WELCOME TO THE OFFICIAL RICHARD E GERSTEIN JUSTICE BUILDING BLOG. THIS BLOG IS DEDICATED TO JUSTICE BUILDING RUMOR, HUMOR, AND A DISCUSSION ABOUT AND BETWEEN THE JUDGES, LAWYERS AND THE DEDICATED SUPPORT STAFF, CLERKS, COURT REPORTERS, AND CORRECTIONAL OFFICERS WHO LABOR IN THE WORLD OF MIAMI'S CRIMINAL JUSTICE. THIS BLOG HAS BEEN CALLED "THE DEFINITIVE BLOG ON MIAMI CRIMINAL LAW" BY THE NY TIMES, THE WASHINGTON POST, THE POPE, AND DONALD TRUMP WHO ALSO ONCE SAID IT WAS "REALLY GREAT". POST YOUR COMMENTS, OR SEND RUMPOLE A PRIVATE EMAIL AT HOWARDROARK21@GMAIL.COM

Monday, April 21, 2014

PLEA NEGOTIATIONS ARE NOT CONFIDENTIAL

JANE DOE v. USA ex Rel ROY BLACK, MARTIN WEINBERG, JEFFREY EPSTEIN. 

The Perlam doctrine;  Fed Rule of Evidence 410; A criminal investigation for sex crimes, a civil lawsuit by the victim; Ipse Dixit, this case has it all!

Look! Up in the sky. It's a bird. It's a plane. It's a decision by Judges Pryor and Martin with special guest judge Charlene Honeywell (MDFL) sitting by designation!

The upshot of lengthy (and pre$umably expensive) litigation is that plea negotiations between the prosecution and the defense are NOT privileged to third parties (the government cannot enter the negotiations into evidence in a criminal case). Read this case, and beware when corresponding with prosecutors, especially pre-indictment when the 6th amendment right to counsel does not attach:


Although plea negotiations are vital to the functioning of
the criminal justice system, a prosecutor and target of a criminal investigation do not enjoy a relationship of confidence and trust when they negotiate.  (Rumpole says: "trust"? Tell us something we don't know. Duh. ) Their adversarial relationship, unlike the confidential relationship of a doctor and patient or attorney and client, warrants no privilege beyond the terms of Rule 410.


You (defense) don't have a "cozy" relationship with the prosecutor. Whatever you discuss, send, email, text, or tweet them, they can disclose to other parties if requested (and approved by Judge Marra.) The only privilege you have is against them entering into evidence in their case in chief against your client. And we're sure government lawyers are hard at work on wiggling around that one. Perhaps the "if we don't admit it we'll lose" doctrine? 

"ANTHILLS OF SNITCHES"

We came across this opinion of Judge Roettger's in U.S. v. Sepe, 1 F. Supp.2d 1372 (S.D., Fla, 1998) and we thought part of it bears repeating:

This court is probably one of the few judges left who served as a U.S. District Judge more years before the sentencing guidelines than with the sentencing guidelines in full force and effect.
These problems frankly never occurred the court's first 15 years on the bench because the government didn't hold all the cards for people under sentence. Now the government holds the Rook Card: The Rule 35 Card. Only the government can file a Rule 35 motion. That Rule 35 option was snatched away from the defendant, and also removed from the jurisdiction of the trial judge.

In any event, in the 10 plus years since the sentencing guidelines went into full force and effect in the federal court system we have come to a situation where the institutions of  the Bureau of Prisons are basically anthills of snitches, each one trying to figure out how to work a deal whereby the government will bestow a “get out of jail early” card upon them in the form of a rule 35 motion.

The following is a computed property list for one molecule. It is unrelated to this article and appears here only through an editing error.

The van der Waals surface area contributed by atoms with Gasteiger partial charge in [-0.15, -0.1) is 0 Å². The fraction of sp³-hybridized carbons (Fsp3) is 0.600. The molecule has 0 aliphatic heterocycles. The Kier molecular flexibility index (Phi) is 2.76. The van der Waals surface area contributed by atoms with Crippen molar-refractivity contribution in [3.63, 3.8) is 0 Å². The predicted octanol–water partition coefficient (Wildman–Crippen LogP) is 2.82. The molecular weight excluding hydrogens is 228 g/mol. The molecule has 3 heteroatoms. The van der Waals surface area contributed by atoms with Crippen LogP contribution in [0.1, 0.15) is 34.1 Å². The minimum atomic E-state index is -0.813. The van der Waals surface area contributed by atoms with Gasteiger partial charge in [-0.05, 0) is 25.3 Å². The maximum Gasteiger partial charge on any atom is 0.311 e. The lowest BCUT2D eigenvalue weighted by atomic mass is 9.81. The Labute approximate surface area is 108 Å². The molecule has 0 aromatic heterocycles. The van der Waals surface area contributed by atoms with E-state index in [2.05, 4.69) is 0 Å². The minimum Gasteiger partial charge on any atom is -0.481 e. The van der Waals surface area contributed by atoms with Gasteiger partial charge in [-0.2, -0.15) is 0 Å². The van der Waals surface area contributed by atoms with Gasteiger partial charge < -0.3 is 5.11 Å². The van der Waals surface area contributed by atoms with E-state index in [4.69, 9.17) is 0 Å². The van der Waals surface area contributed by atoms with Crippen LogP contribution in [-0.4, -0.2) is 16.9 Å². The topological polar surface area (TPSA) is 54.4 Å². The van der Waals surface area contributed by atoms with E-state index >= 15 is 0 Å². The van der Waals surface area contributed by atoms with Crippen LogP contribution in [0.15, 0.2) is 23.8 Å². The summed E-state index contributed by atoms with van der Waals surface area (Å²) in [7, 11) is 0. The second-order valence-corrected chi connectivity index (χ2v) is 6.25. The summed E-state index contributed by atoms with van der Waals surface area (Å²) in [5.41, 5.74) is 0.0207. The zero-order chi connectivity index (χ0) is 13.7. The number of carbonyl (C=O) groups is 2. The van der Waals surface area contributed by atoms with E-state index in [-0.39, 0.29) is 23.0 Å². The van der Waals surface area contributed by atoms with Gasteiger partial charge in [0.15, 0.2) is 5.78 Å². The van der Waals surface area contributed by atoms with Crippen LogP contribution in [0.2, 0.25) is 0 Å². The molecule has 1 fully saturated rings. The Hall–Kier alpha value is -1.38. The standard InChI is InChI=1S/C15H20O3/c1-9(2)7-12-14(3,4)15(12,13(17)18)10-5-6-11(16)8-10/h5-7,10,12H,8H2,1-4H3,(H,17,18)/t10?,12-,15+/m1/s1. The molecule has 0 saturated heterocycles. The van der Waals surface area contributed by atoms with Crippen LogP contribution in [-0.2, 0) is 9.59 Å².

Judge Roettger was old school. 

See You In Court. 

5 comments:

MC Waste Services, Inc said...

When the fuck are we going to get away from this post 9/11 paradigm where the government can disregard the truth, manipulate people and generally be fucking immoral and no one gives a shit? Other than simply noting for the record the government's seemingly false positions in regard to the victims and their rights and their need for information, the Appellate Court simply glazes over the bs brought to its attention. Take a freaking stand for the truth already. Do all government actors need to suck on the Cheney kool-aid to get hired?

Anonymous said...

What can we do to stop the waste of young kids lives with the long sentences being immposed with the Mandatory on the Federal level? The great mayority of those young men have drug problems that lead them to the selling and other drug charges. Is a total waste of lives, resources, and family were children will grow up without parents. If we could only invest all that money that is wasted on Court, jail, prison on Drug programs and early education in schools, and also mental treatment as early as possible we could have a better society. We are sweeping under the rug (Prison) a huge amount of young lives that could be, with the proper treatment and education a productive an good part of our society. Rumpole, I know that you are dong your part, but what can we do? we the little people out here we no many tools or knowlege, but only the common sense to realize the waste of lives and resources.
I agree with you in reference to the "jail birds" .

Anonymous said...

The opinion excoriates (is that the correct word- word of the day guys?) AUSA Larry "f'ing" laVecchio. Pretty much calling him a liar.

Anonymous said...

4:20 volunteer with groups that help early childhood education/ after school events/ promote positivity/ responsibility synagogue/church/ whatever. Outside of being a minority (black or brown) the one thing that most defendants have in common is lack of education (listen to plea colloquies and most drop out of HS or MS). Its time for a grassroots effort to mentor and help kids at an early age so they don't fall by the wayside. Identifying the problem is easy, being the solution is not as easy, but possible

Anonymous said...

Are 5 justices on the supreme court really so naive about what police will do with anonymous 911 calls after Navarette?